Crude oil is leading the rest of the commodity complex out of the abyss as Energy Information Administration (EIA) data seemed to fly in the face of the bearish oil narrative. Even as U.S. oil production increased yet again and more oil was released from the Strategic Petroleum Reserve, old supplies fell. We also saw a big weekly jump in gasoline demand that may suggest the resistance to higher prices by consumers and may have been overstated. What also may be overstated are fears about a slowdown in demand in India and China, which has increased the bearish oil sentiment. Now if crude can comeback after the beating it took last week then other commodities more than likely follow suit.
The EIA crude report showed a big 5,247-million-barrel drop. Supply in Cushing Oklahoma fell but 438,000 barrels as well. A big drop in Gulf Coast supply was partly due to weather, but because supply fell for the fifth week in a row, it looks like the OPEC cuts are starting to have an impact on U.S. supply. The crude drop came even as refinery runs surprisingly fell to 91.5% of capacity but was offset by an increase in U.S. oil exports. U.S. Oil exports are going to play a bigger factor in supply going forward. Crude production increased by 21,000 barrels, most of the increase was in Alaska. The SPR added 551,000 barrels of oil that was unnoticed because of the overall drop in supply. Without the SPR oil the drop would have been close to 6 million barrels. Regardless it was the biggest crude draw of the year.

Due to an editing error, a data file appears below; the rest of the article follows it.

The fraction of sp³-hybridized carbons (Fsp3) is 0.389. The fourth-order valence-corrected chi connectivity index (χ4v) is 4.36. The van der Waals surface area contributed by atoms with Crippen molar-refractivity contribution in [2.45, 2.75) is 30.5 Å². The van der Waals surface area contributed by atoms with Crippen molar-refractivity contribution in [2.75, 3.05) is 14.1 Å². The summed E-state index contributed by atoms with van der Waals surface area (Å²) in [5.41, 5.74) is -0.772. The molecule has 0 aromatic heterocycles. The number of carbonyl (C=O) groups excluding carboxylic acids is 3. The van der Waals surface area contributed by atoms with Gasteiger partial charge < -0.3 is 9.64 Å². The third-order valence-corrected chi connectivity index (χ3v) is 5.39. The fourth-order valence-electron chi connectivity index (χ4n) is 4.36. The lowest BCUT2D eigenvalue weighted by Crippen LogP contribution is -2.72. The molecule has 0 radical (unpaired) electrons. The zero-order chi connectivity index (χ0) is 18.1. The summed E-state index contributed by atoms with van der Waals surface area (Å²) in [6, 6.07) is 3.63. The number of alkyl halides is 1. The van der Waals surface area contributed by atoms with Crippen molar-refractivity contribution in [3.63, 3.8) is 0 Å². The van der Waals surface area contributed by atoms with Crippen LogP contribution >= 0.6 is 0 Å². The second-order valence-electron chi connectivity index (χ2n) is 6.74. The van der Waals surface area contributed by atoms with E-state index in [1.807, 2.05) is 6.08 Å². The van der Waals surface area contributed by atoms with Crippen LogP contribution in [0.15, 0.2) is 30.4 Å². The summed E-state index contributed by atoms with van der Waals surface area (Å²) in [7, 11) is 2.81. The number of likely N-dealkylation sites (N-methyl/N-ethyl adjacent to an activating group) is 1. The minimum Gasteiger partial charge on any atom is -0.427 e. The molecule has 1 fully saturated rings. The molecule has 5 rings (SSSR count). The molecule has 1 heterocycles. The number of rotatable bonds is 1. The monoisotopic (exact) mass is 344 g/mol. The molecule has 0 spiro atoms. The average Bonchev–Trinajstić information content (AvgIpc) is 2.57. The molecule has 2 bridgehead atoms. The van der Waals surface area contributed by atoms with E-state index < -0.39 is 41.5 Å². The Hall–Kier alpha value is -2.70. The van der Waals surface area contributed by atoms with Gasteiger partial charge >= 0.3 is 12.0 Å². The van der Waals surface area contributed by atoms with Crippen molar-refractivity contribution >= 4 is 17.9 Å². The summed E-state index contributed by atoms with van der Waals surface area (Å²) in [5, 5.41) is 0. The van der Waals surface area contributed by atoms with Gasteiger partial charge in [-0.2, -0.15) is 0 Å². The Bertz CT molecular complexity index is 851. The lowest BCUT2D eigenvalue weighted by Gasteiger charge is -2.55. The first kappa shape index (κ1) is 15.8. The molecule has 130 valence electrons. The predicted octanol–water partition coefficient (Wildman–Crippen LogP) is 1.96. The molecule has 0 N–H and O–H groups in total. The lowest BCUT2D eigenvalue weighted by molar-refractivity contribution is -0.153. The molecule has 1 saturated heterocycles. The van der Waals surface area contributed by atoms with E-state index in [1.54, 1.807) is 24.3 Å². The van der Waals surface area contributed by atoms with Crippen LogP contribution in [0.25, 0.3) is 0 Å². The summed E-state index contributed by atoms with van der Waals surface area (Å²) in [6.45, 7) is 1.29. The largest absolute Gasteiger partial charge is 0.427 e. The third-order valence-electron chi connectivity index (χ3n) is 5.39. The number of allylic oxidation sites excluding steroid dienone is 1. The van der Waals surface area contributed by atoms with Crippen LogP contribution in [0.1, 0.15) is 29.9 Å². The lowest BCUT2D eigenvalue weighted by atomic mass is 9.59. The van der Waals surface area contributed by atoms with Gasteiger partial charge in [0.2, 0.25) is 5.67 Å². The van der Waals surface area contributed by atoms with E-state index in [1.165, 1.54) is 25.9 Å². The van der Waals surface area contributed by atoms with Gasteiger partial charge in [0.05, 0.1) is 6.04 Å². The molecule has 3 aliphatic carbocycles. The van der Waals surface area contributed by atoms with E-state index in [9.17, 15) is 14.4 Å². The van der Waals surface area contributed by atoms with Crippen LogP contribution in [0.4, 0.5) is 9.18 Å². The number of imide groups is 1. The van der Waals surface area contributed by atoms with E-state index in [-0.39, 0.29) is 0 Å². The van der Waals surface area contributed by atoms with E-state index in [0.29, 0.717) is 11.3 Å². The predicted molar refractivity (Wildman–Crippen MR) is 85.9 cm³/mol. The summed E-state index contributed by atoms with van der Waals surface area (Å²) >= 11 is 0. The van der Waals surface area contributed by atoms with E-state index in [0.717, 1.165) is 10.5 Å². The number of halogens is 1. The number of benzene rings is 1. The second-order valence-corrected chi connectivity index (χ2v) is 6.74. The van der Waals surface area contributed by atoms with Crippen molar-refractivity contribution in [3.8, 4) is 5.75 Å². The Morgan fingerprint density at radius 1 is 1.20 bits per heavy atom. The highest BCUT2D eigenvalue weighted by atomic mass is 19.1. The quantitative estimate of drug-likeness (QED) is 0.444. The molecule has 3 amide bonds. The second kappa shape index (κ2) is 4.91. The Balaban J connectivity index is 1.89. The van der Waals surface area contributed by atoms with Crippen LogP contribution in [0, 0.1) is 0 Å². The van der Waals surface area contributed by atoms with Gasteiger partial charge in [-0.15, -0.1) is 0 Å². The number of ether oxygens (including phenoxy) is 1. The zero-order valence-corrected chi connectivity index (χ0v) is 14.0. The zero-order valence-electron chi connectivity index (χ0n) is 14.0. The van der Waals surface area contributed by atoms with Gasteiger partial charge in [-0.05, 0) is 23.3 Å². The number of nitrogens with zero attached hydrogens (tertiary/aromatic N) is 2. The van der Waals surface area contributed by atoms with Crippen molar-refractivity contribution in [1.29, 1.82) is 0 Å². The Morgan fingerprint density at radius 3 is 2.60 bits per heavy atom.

Gasoline demand surged back to 9.408 million barrels a day, up a whopping 252,000 barrels from a week ago. That helped gas stocks fall by 140,000 barrels. Distillate stocks fell by 1.587 million barrels. That puts total commercial petroleum stocks now 2.5 million below year ago levels.
OPEC is also showing signs that they will extend cuts, if not add to them. They do not seem to fear the shale competition because they feel that they can compete even with less oil output. Shale production will rise but not as fast as global demand. OPEC ain’t afraid of no shale.
Bloomberg News reports that OPEC and other oil producers taking part in output cuts have reached a consensus to extend the limits until the end of the year, oil ministers for two of the group’s members said. All members of OPEC support an extension of the cuts for a second six-month period, as do non-member nations that joined last year’s accord to curtail a global oversupply of crude, Iraq’s Jabbar Al-Luaibi and Algeria’s Noureddine Boutarfa said Thursday in a joint news conference in Baghdad. “The decision to decrease output will be for six months, and Algeria and Iraq maintain a united stand for the next cuts,” Boutarfa said.